I have two large tab-delimited files (>10GB) and I know that when they're sorted, they're identical in content.
However, I'm interested in the order of rows and the index of the swapped ones when they share the same "key" (key here being defined as rows grouped based on
In other words, rows between these two files should be only compared against each other when they come from the same group (i.e. when they share the same Source and Location).
So for example, in the example below, rows 4, 5, 6 from
file1.tsv should be compared against 4, 5, 6 from
Note: files are normal TSV. Additional spaces are only added here to make columns center- and right-aligned for better visibility. These spaces are not part of the original files
Identifier Position Source Location AY1:2301 87 ch1 14 BC1U:4010 105 ch1 14 AC44:1230 90 ch1 15 AJC:93410 83 ch1 16 ABYY:0001 101 ch1 16 ABC:01 42 ch1 16 HH:A9CX 413 ch1 17 LK:9310 2 ch1 17 JFNE:3410 132 ch1 18 MKASDL:11 14 ch1 18 MKDFA:9401 18 ch1 18 MKASDL1:011 184 ch2 50 LKOC:AMC02 18 ch2 50 POI:1100 900 ch2 53 MCJE:09HA 11 ch2 53 ABYCI:1123 15 ch2 53 MNKA:410 1 ch2 53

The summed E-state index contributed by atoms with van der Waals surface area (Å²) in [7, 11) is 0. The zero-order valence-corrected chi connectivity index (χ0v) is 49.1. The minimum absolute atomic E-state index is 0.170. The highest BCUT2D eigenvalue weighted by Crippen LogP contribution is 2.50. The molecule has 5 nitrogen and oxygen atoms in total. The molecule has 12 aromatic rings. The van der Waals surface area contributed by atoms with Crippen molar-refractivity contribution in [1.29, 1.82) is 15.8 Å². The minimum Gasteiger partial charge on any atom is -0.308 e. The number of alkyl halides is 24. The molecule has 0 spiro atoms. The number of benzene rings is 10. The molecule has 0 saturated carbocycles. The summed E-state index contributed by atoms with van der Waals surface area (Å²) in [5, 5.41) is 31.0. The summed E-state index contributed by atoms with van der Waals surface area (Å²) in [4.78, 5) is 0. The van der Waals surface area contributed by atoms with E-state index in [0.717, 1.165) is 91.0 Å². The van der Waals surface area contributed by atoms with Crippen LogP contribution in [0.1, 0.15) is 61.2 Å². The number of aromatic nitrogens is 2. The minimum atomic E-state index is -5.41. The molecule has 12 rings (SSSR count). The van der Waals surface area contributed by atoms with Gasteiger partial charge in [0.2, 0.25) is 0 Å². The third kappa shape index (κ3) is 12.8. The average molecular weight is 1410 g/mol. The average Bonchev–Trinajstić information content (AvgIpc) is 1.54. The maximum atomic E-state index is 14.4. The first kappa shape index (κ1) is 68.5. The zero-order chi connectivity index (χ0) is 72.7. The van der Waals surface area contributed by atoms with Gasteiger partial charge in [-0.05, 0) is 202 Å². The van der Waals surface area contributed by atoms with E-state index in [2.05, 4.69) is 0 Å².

Identifier Position Source Location AY1:2301 87 ch1 14 BC1U:4010 105 ch1 14 AC44:1230 90 ch1 15 ABC:01 42 ch1 16 ABYY:0001 101 ch1 16 AJC:93410 83 ch1 16 HH:A9CX 413 ch1 17 LK:9310 2 ch1 17 MKASDL:11 14 ch1 18 JFNE:3410 132 ch1 18 MKDFA:9401 18 ch1 18 MKASDL1:011 184 ch2 50 LKOC:AMC02 18 ch2 50 MNKA:410 1 ch2 53 POI:1100 900 ch2 53 ABYCI:1123 15 ch2 53 MCJE:09HA 11 ch2 53
I want to do something similar to a "diff" but at the 'group' level (where rows are only compared when they share the same
I want to extract the original "row numbers" when the order of rows are 'swapped' within the same "Source/Location" "group" (or key).
The whole row should match in terms of content.
But I have no idea how to go about this. I can only think of writing a for loop which would be extremely inefficient when my original dataset has millions of rows.
Group_Source:Location df1.index df2.index ch1:16 4 6 ch1:16 6 4 ch1:18 9 10 ch1:18 10 9 ch2:53 14 15 ch2:53 15 17 ch2:53 17 14
- Both dataframes have the same number of rows
- Both dataframes are identical (only order of rows are swapped, so if both are sorted by Source, then Location and then Position and then Identifier, then they will be exactly identical)
- 'Swapped' rows always match exactly in terms of content in all columns
Location. There are several tools like this, one example is q.
ABCis a HUGO gene name, so I assumed the others were just names I wasn't familiar with, thanks.